Instead of several field operations for tillage, planting, cultivation and harvesting, organic no-tillage generally requires only one pass through the fields for rolling and planting, and one pass for harvesting. Up to 60 percent fewer person hours are used with no-tillage systems compared with tillage. Organic no-till also offers flexibility in terms of harvest windows. With the high amount of residue from the killed cover crops you’ll be able to get back into the fields more quickly after a heavy rainfall. The residue soaks up water like a sponge, improves infiltration, and slows runoff. Since the soil structure is improved it will stand increased traffic with less compaction and structural damage. This is true whether the harvesting is a machine operation or done by hand. Imagine harvesting pumpkins or tomatoes while walking on a thick mat of rye instead of bare soil.
You may also spend less time irrigating, due to the improved water-holding capacity of the soil, and reduced evaporation. An improvement in soil structure can bring an improvement in your crop’s root system, allowing it to access water more effectively. A general rise in soil organic matter will help with water management as well. These same mulches that suppress weeds will prevent evaporation of water from the soil by protecting the soil from the sun. At the same time, any rain that does fall will be captured within the mulch allowing it to slowly percolate into the soil profile. In some situations the cover crop may actually increase the need for irrigation. For example, in arid climates where irrigation is the primary source of crop production water you may need to rethink your irrigation habits. Cover crops will need valuable water to germinate and grow. Some cover crops pull water out of the soil (such as rye) while others hold moisture in the soil (legumes).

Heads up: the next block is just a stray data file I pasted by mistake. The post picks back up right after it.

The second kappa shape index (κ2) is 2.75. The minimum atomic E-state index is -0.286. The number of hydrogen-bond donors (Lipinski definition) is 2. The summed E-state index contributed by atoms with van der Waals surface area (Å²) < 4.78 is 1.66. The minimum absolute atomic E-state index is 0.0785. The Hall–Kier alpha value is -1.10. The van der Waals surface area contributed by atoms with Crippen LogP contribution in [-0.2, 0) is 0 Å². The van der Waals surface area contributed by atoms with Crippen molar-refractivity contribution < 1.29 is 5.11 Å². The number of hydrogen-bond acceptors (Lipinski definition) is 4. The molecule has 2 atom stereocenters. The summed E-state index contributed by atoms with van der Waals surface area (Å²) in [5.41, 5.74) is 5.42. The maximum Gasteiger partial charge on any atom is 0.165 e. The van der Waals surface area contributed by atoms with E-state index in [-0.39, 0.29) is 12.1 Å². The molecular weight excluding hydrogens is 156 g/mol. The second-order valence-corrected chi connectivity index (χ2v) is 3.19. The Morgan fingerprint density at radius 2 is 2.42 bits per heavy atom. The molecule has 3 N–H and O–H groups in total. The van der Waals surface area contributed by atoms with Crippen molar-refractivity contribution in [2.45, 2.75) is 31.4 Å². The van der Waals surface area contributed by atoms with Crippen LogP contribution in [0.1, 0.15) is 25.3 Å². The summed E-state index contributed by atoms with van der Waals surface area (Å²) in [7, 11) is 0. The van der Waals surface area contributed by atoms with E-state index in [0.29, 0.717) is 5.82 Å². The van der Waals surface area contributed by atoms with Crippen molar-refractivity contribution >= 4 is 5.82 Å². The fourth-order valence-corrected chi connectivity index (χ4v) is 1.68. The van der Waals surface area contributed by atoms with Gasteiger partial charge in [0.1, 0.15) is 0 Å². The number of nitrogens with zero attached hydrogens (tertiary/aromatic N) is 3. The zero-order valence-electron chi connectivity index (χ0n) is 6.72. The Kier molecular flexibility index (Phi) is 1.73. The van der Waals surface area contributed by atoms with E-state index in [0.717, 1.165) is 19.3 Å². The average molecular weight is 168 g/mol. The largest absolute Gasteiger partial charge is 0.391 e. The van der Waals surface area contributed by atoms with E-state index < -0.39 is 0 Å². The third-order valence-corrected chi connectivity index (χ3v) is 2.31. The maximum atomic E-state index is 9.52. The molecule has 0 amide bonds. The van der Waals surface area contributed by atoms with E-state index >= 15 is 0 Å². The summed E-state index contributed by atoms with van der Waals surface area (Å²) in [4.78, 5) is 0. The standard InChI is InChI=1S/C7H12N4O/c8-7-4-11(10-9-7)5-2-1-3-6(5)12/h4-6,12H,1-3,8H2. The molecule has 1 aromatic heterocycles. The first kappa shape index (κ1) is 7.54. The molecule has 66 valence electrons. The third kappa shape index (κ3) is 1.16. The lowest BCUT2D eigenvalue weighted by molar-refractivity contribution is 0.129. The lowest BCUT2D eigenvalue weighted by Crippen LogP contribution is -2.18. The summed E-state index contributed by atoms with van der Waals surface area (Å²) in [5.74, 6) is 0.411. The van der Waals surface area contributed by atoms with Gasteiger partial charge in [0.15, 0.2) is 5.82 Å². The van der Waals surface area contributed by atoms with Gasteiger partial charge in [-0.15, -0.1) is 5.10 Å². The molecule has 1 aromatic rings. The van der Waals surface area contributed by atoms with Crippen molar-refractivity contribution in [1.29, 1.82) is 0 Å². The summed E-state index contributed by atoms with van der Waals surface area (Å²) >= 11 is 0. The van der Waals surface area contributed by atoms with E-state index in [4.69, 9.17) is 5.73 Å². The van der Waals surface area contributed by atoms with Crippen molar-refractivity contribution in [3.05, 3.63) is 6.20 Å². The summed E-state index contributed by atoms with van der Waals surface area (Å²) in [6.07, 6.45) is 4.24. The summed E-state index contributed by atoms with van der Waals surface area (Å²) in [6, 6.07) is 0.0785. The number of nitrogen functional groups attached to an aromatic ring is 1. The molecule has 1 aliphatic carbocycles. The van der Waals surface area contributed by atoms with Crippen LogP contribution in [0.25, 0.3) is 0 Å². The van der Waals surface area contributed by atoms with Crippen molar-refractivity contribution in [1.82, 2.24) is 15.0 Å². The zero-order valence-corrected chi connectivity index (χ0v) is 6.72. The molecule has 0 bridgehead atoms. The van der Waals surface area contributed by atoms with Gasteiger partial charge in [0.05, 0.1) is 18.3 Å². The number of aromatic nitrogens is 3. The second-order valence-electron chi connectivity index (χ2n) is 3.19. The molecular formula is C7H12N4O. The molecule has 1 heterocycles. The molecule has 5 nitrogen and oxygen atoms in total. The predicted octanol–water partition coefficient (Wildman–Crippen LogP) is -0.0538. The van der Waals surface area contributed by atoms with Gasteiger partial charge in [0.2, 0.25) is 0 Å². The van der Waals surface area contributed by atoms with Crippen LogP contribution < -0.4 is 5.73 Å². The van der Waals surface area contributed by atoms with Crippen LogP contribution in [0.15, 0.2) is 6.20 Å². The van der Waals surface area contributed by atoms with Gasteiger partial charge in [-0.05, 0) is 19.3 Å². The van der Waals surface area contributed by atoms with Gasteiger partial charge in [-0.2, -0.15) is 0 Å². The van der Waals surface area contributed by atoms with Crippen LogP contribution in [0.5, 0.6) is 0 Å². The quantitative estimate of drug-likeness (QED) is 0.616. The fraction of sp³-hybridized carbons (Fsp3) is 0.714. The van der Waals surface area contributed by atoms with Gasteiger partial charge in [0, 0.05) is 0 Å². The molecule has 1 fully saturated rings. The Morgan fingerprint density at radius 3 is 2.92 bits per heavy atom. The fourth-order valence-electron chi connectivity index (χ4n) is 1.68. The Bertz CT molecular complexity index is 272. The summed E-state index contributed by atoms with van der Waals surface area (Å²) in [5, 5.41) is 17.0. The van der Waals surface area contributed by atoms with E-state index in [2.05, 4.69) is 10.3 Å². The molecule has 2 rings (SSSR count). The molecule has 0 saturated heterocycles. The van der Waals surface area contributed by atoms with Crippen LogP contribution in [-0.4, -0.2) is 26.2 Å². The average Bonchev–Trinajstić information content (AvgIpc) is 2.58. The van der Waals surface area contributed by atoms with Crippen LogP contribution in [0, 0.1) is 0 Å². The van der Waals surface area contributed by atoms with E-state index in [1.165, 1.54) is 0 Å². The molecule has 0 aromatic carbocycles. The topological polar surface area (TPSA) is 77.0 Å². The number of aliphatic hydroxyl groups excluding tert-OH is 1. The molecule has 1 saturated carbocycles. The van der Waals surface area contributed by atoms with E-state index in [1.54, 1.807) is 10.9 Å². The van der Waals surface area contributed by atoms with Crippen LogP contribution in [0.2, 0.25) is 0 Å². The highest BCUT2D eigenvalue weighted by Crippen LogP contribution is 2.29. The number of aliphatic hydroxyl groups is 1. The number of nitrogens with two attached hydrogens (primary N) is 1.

With less machinery, you’ll spend less time on maintenance. The roller/crimper is designed to be low-maintenance with fewer bearings and places where cover crop residue can collect and jam. In fact, it is our experience that a fresh coat of paint every few years is all our roller/crimper needs. However, the planting equipment must be well maintained since it is required to perform under difficult conditions.
We know from decades of garden experience, mulches can be utilized to prevent annual weeds from germinating. We also know that we need to use thick heavy mulches if we want season-long protection from weed infestation. Until now it has been impractical to mulch large acreage due to expenses of time and materials. But by growing the mulch right in the field and using state-of-the-art planting equipment we’re now able to accomplish this feat with ease, saving both time and money over conventionally tilled systems.